Pastor and Christian Leadership Resources

Make Financial Decisions That Reflect Your Values - Here's How

Barna: Young pastors form new portrait of church leadership

  • Erin Curry Baptist Press
  • Published Feb 25, 2004
Barna: Young pastors form new portrait of church leadership

The number of senior pastors ages 20-38 in Protestant churches has doubled in just two years from about 22,000 to more than 45,000, according to a report by the Barna Research Group; and these young pastors are making significant changes in their ministry approaches when compared to those before them.

The latest Barna study, released Feb. 17, refers to the young pastors as part of the "Buster" generation that has typically lived in the shadow of "Boomers," but is now emerging to form its own identity in the church.

Compared with older pastors, Barna said, Buster pastors are more likely to use drama, more likely to show movies, videos and DVDs; and more likely to tell stories when presenting biblical truths. They also are bigger fans of using art, music and interactive dialogue to convey messages.

"These multi-media and experience-laden forms of communication appeal to younger, often postmodern people, who tend to reject external sources of authority in favor of relying on their own experiences and feelings to interpret reality," the report said.

Young pastors' perspectives about their churches and their ministry skills differ from their predecessors. Forty-five percent of young pastors describe their churches as seeker-driven compared to thirty-three percent of older pastors, and ninety-three percent of Busters classify their congregations as theologically conservative compared to eighty percent of older pastors.

Leadership, administration and management were the skills young pastors rated themselves highest on, according to the study, while pastoring, shepherding and counseling were weaker areas.

Though a large number of Buster pastors describe their churches as theologically conservative, young pastors are less likely to pursue a traditional seminary education. Less than half of Buster pastors have a seminary degree, compared to two-thirds of Boomers. Barna acknowledged that part of the gap stems from the fact that some pastors obtain seminary degrees later in life.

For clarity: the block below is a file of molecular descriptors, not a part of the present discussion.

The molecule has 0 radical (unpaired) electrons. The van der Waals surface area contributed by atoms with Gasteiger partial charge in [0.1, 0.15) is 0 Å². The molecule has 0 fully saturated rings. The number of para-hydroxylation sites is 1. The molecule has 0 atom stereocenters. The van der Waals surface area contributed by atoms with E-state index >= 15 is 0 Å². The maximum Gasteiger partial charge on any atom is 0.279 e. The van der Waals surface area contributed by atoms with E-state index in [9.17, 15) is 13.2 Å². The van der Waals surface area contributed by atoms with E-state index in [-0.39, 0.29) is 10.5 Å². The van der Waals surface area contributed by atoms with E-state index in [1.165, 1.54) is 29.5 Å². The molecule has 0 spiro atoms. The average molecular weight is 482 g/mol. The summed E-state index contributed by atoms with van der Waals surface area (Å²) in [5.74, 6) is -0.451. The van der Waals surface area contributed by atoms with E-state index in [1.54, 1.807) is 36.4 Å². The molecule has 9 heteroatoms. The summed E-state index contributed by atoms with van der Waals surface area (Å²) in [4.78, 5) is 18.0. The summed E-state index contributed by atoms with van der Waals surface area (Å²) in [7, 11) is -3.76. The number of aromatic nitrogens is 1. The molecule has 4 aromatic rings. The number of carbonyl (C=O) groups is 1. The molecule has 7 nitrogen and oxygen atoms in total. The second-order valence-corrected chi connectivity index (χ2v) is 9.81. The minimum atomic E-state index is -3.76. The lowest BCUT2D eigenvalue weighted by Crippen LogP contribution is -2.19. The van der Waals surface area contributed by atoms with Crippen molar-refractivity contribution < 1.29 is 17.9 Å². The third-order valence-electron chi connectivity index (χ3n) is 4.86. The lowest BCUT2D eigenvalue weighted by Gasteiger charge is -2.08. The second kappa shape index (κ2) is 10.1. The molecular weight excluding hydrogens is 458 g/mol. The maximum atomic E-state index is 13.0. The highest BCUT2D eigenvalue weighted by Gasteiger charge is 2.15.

As an alternative to seminary, Barna said past studies indicate a growing number of large churches training members for fulltime ministry from within through apprenticeships. Many times the leaders will be trained within the mother church to be sent off-campus to plant a church.

As might be expected, the study reported that young pastors are more attuned than older pastors to the cultural battle for the hearts and minds of young people. Buster pastors were significantly more likely to affirm that children are more influenced by magazines, peers, television (including specifically MTV) and the political domain than by the church.

Barna also found that Buster pastors are more likely than Boomer pastors to prioritize ministry to families, youth and children, and placing a greater emphasis on spiritual growth, discipleship and Bible study.

"Young pastors are basically cutting and pasting from fresh ideas as well as from established wisdom to form a new, era-appropriate portrait of church leadership," David Kinnaman, vice president of Barna Research and director of the study, said in the report. "A handful of the young leaders are making huge changes in their ministry approaches when compared to older pastors, but most Buster pastors are simply tinkering with the style - not the substance - of ministry."

The Barna study was based on a national sample of 3,005 senior pastors from Protestant churches conducted in 2001 through 2003.